10 Years of Making Apps

The Evolution of Write - or 10 Years of Making Apps

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This Monday, ten years ago, I published my very first application. And with published I mean I burned it on a CD and gave it away at a Mac user meeting. Actually, I forced people to take the CD. The very first version was German only for over a year and you could only download it from one of my very first weblogs.

I started writing it with Project Builder and later Xcode 1 and finished its last version with Xcode 2. It took me over a year to get it running without crashing and I had no clue whatsoever what I was doing. Today it would probably take me just a couple hours to write it.

But at that time it was like climbing the K2 for me and I offered it for free and it got downloaded about 3,000 times within a year. Back then I didn’t have my own websites for my Apps – just a German weblog.

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Two years later – still not really knowing what I was doing – I published Schreiben 2; still on my German weblog but, since I had learned how to localize Apps, already in English and German.

Of course, back then I really sucked at English. But Schreiben 2 was the very first App I actually sold for a few bucks. It wasn’t very successful compared to my second App: Kunden.

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In 2008 I had already written over twenty Apps, had quit my job, and started to really earn some money with my apps. Back then we still called them applications or software programs. Part of me being able to earn money was because of the ‘Featured Application’ section on Apple’s homepage.

Many, many, many of my Apps were ‘Featured Download’ – which means for two weeks, or even a month, they were prominently presented on the start page of Apple’s download site.

With over a million visitors each day on Apples download site, this meant lots of traffic on my site. At that time Schreiben, Kunden, Pluto and Co were finally sold thru my own dedicated site – which helped a lot. And yes, my English still sucked and I received emails on a daily basis regarding my mistakes.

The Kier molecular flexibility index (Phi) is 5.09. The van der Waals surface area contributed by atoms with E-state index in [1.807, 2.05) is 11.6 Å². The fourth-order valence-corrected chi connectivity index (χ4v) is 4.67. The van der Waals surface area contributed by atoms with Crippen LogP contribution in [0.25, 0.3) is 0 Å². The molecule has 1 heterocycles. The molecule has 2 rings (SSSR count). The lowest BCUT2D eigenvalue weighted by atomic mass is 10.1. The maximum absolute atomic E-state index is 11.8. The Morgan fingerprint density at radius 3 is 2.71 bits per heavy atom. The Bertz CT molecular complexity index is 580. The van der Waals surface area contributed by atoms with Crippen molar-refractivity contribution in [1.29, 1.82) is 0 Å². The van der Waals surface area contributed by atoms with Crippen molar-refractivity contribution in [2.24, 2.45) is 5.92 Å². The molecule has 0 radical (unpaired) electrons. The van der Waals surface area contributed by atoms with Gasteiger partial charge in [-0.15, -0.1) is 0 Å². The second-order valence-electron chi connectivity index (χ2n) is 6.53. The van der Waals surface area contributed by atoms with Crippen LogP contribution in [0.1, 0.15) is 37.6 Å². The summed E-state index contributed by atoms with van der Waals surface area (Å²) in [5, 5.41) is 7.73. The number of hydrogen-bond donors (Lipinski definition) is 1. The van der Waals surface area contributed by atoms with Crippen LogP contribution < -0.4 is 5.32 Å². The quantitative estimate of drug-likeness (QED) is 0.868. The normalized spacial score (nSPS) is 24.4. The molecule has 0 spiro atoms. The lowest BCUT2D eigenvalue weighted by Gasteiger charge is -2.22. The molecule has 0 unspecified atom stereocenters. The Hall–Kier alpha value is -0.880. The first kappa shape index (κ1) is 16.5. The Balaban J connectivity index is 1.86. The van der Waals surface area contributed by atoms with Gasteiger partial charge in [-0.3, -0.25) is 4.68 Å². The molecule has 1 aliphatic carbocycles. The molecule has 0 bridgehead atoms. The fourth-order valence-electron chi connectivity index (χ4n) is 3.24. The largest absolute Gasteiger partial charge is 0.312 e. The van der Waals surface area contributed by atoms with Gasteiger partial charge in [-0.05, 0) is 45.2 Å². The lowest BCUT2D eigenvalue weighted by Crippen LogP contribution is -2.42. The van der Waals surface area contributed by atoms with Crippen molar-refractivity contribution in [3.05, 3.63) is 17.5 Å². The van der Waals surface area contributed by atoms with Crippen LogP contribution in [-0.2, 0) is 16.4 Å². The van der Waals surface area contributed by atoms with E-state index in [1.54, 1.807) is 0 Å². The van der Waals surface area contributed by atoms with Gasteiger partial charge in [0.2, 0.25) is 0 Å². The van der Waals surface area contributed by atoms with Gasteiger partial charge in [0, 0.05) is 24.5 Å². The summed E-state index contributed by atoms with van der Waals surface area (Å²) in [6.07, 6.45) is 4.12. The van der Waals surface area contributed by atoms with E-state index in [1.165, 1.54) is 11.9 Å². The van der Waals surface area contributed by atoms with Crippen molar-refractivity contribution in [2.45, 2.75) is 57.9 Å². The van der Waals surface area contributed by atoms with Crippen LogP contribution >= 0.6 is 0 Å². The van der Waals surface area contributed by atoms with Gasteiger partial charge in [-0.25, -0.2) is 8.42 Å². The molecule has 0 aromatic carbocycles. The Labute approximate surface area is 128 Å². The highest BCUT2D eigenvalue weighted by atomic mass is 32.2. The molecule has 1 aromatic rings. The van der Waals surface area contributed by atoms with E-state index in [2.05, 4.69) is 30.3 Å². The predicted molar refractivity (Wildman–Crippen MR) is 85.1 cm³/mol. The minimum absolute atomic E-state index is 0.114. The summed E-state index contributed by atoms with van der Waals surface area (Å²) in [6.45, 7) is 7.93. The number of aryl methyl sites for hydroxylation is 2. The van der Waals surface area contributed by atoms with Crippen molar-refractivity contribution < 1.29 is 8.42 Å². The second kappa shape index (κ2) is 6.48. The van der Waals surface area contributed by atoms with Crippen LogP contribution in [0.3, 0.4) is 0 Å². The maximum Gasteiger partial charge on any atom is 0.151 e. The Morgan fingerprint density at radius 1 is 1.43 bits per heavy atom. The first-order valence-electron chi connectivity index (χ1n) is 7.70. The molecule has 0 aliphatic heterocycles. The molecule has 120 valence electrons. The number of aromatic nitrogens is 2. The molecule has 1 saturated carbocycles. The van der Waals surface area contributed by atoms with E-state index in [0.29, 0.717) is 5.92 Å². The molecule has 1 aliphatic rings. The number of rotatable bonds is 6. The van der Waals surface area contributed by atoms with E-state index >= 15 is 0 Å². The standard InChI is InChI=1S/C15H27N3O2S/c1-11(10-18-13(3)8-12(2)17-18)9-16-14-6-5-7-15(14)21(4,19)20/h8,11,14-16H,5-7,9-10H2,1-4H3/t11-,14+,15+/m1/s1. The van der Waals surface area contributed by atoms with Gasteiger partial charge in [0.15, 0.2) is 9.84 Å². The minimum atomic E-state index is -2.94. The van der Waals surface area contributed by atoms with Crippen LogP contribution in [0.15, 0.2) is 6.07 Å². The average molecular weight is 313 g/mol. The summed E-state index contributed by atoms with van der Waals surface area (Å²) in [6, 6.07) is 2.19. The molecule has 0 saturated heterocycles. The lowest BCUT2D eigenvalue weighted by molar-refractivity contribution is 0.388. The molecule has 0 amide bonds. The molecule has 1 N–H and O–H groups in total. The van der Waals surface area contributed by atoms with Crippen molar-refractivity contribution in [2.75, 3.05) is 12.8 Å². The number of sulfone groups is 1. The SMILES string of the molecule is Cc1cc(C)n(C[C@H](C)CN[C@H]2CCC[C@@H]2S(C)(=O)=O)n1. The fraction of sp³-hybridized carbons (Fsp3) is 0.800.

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In 2010 I finally could make a decent living by writing Apps and I didn’t have to teach Photoshop, Illustrator and InDesign anymore to pay the rent and buy new Macs. In 2010 all the German names for my applications were gone because most of my customers were Americans and still are. Only two percent of my customers are able to understand German. Localizing Apps into German is an expensive hobby – at least for me.

My most successful App back then was myTexts. I practically single-handedly invented the plain text editor with markdown support, custom font, paragraph highlighting, custom background, full-screen and all the other things you can now find in all of the Markdown editor clones nowadays.

It’s actually funny – or better yet – sad that I still get accused of ‘stealing’ from iAWriter and Co.

One could argue, though, that Ulysses ‘invented’ the plain text editor with full-screen. But then one could also argue that we all stole from the Terminal or the very first word processors, since they all were just plain text without a window.

In many, many, many of my Apps you could (and still can) find things you can now find in other Apps or elements that were later even sherlocked by Apple.